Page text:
It is not the kind of thing one would expect of Mercedes-Benz of North America, distributor of some of the most expensive and sought-after luxury cars. And maybe that's why the company has made no public announcement.
But Mercedes-Benz is offering rebates on many of its leftover 1987-model cars.
There is a catch: The rebates, ranging from $1,000 to $3,000, go to Mercedes-Benz dealers that have already exceeded their sales quotas for this year. Dealers, in turn, can offer some, all or none of the rebates to buyers of their cars, which have sticker prices ranging from $28,450 to $59,580.
And if the Mercedes-Benz dealership is not eligible for rebates, the buyer can still bargain -- since that dealership, in all likelihood, has an oversupply of cars.
Car shoppers with less than a Benz-worth of bucks can count on sales incentives on most U.S. autos as well as some imports. Faced with an overall 75-day supply of cars, the three American car companies -- General Motors Corp., Ford Motor Co. and Chrysler Corp. -- have all announced sales incentive programs with cut-rate financing as low as 1.9 percent.
By comparison, most of the U.S. domestic auto companies offered 2.9 percent financing to help eliminate bulging inventories at this time last year.
So far Subaru is the only Japanese manufacturer offering incentives, using 3.9 percent loans and rebates of up to $1,500 in an attempt to shrink the estimated 87-day supply of unsold cars on its lots.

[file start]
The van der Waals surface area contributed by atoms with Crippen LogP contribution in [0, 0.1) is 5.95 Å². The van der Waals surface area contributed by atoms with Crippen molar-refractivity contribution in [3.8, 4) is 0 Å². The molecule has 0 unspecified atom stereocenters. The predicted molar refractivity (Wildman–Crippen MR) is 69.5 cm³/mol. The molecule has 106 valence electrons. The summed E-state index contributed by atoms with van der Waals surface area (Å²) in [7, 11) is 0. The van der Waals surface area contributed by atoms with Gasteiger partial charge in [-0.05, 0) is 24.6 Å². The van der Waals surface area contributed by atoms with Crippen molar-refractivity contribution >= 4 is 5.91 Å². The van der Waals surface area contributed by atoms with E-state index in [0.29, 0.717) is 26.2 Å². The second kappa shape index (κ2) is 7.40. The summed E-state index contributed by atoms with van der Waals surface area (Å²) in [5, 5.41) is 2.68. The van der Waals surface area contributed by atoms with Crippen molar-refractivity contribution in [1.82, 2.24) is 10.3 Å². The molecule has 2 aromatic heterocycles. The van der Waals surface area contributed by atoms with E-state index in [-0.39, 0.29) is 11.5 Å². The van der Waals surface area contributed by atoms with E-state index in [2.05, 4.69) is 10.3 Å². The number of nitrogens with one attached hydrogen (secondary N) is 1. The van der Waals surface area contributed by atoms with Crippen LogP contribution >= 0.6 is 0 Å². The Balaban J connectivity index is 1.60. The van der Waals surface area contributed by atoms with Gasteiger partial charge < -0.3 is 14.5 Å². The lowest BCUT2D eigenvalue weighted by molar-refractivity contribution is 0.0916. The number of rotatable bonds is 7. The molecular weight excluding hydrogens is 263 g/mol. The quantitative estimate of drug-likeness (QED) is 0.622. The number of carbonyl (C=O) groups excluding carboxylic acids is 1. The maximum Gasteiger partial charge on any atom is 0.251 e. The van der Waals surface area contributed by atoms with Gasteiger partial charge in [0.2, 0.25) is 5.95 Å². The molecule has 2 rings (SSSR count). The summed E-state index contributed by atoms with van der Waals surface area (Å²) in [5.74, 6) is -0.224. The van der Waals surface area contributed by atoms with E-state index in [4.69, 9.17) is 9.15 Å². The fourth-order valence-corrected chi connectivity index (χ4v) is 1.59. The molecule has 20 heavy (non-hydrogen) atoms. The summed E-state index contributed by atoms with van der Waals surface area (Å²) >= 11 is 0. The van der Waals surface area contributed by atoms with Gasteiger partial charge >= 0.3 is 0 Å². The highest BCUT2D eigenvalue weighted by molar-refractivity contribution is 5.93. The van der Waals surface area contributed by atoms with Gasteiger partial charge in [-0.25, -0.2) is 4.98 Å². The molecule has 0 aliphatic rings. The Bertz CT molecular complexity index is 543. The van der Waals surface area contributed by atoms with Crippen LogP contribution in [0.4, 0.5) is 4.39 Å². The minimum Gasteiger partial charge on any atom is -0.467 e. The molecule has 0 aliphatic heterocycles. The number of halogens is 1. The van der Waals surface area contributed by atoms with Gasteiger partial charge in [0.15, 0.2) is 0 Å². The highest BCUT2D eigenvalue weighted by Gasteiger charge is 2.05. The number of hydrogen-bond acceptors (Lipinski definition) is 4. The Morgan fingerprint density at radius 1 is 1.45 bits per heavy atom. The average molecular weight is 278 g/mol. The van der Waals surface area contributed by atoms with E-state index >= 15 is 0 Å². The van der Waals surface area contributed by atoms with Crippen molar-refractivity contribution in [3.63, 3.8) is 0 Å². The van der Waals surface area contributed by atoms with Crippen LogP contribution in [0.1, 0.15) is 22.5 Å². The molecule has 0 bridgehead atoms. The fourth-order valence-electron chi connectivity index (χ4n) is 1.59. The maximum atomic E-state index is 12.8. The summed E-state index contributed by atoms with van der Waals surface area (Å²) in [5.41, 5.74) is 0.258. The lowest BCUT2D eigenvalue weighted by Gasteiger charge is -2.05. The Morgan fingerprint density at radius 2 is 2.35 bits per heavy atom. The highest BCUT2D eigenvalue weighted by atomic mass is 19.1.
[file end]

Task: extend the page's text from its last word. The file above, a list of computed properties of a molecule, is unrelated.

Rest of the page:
Auto industry analysts say the domestic makers have offered incentives so routinely that buyers have come to expect them. But that has never been the case with imports, least of all Mercedes.
"I must say that I'm a little bit surprised," said Susan G. Jacobs, vice president and manager of automotive research at Merrill Lynch Economics Inc. in New York. Buyers of European luxury cars, lured by the status as much as the quality of their purchases, often seemed willing to pay whatever dealers asked, Jacobs said.
But the "general sluggishness" of the U.S. economy, combined with steep prices rises generated primarily by the weakening dollar, seems to be generating price resistance among U.S. buyers of foreign cars in general and luxury car buyers in particular, Jacobs said.
European luxury car prices have risen as much as 8 percent since last October, adding as much as $3,000 to some models, she said.
The rising prices have cut demand -- even for autos whose buyers who don't ordinarily worry very much about money.
Mercedes-Benz is accustomed to having a car supply of less than 40 days in a market where a 60-day supply is considered normal.
But Automotive News, an industry trade journal, reports that Mercedes-Benz has a 46-day supply of cars.
BMW, the darling of affluent baby-boomer car buyers, is showing a hefty 73-day supply and offering financing as low as 6.9 percent, to sell off many of its leftover 1987, 300-series, models.
Acts of desperation for the high and the mighty?
"No," said Mercedes-Benz spokesman Fred Chapman. Mercedes-Benz is doing well, but the company needs the incentives "for an orderly cleanup of 1987 models" in the U.S. market, Chapman said.
Oh, about those Mercedes-Benz cars: Dealers get $1,000 on the 190-series models; $2,000 for the 260-E, 300-E and 300-D; and $3,000 for the 420-SEL. The Mercedes-Benz 560 models, the 300-TD wagon, and the 300-SDL sedan are not included.
Said Mercedes-Benz spokesman Chapman: "I wouldn't say that this is the first time we've done this. But it isn't something that's happened in recent times.